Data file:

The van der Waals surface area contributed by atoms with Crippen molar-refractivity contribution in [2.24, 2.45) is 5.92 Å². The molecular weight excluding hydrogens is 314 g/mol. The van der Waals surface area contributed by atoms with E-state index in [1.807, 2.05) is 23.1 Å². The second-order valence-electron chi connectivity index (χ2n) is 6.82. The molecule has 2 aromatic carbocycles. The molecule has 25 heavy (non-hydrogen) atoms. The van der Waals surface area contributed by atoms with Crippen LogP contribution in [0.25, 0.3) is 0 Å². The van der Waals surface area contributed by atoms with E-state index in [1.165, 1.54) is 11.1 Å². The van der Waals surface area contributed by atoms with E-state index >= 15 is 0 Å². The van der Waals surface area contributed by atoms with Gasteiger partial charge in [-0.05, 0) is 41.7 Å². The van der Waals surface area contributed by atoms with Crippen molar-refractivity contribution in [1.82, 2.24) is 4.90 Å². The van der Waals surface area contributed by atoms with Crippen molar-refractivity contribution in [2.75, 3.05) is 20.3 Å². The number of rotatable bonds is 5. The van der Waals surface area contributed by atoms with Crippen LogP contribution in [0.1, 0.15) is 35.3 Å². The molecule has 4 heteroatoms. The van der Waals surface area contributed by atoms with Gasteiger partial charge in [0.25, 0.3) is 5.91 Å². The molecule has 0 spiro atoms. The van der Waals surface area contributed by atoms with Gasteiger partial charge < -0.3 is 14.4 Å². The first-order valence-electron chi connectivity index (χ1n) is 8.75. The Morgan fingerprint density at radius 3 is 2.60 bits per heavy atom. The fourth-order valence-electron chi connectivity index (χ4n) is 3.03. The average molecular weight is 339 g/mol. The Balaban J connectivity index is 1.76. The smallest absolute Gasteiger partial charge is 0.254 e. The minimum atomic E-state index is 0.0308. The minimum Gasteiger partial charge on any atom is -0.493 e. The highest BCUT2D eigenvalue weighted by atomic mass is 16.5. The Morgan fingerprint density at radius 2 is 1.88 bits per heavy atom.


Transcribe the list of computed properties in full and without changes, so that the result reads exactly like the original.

The van der Waals surface area contributed by atoms with Crippen molar-refractivity contribution in [2.24, 2.45) is 5.92 Å². The molecular weight excluding hydrogens is 314 g/mol. The van der Waals surface area contributed by atoms with E-state index in [1.807, 2.05) is 23.1 Å². The second-order valence-electron chi connectivity index (χ2n) is 6.82. The molecule has 2 aromatic carbocycles. The molecule has 25 heavy (non-hydrogen) atoms. The van der Waals surface area contributed by atoms with Crippen LogP contribution in [0.25, 0.3) is 0 Å². The van der Waals surface area contributed by atoms with E-state index in [1.165, 1.54) is 11.1 Å². The van der Waals surface area contributed by atoms with E-state index >= 15 is 0 Å². The van der Waals surface area contributed by atoms with Gasteiger partial charge in [-0.05, 0) is 41.7 Å². The van der Waals surface area contributed by atoms with Crippen molar-refractivity contribution in [1.82, 2.24) is 4.90 Å². The van der Waals surface area contributed by atoms with Crippen molar-refractivity contribution in [2.75, 3.05) is 20.3 Å². The number of rotatable bonds is 5. The van der Waals surface area contributed by atoms with Crippen LogP contribution in [0.1, 0.15) is 35.3 Å². The molecule has 4 heteroatoms. The van der Waals surface area contributed by atoms with Gasteiger partial charge in [0.25, 0.3) is 5.91 Å². The molecule has 0 spiro atoms. The van der Waals surface area contributed by atoms with Gasteiger partial charge < -0.3 is 14.4 Å². The first-order valence-electron chi connectivity index (χ1n) is 8.75. The Morgan fingerprint density at radius 3 is 2.60 bits per heavy atom. The fourth-order valence-electron chi connectivity index (χ4n) is 3.03. The average molecular weight is 339 g/mol. The Balaban J connectivity index is 1.76. The smallest absolute Gasteiger partial charge is 0.254 e. The minimum atomic E-state index is 0.0308. The minimum Gasteiger partial charge on any atom is -0.493 e. The highest BCUT2D eigenvalue weighted by atomic mass is 16.5. The Morgan fingerprint density at radius 2 is 1.88 bits per heavy atom.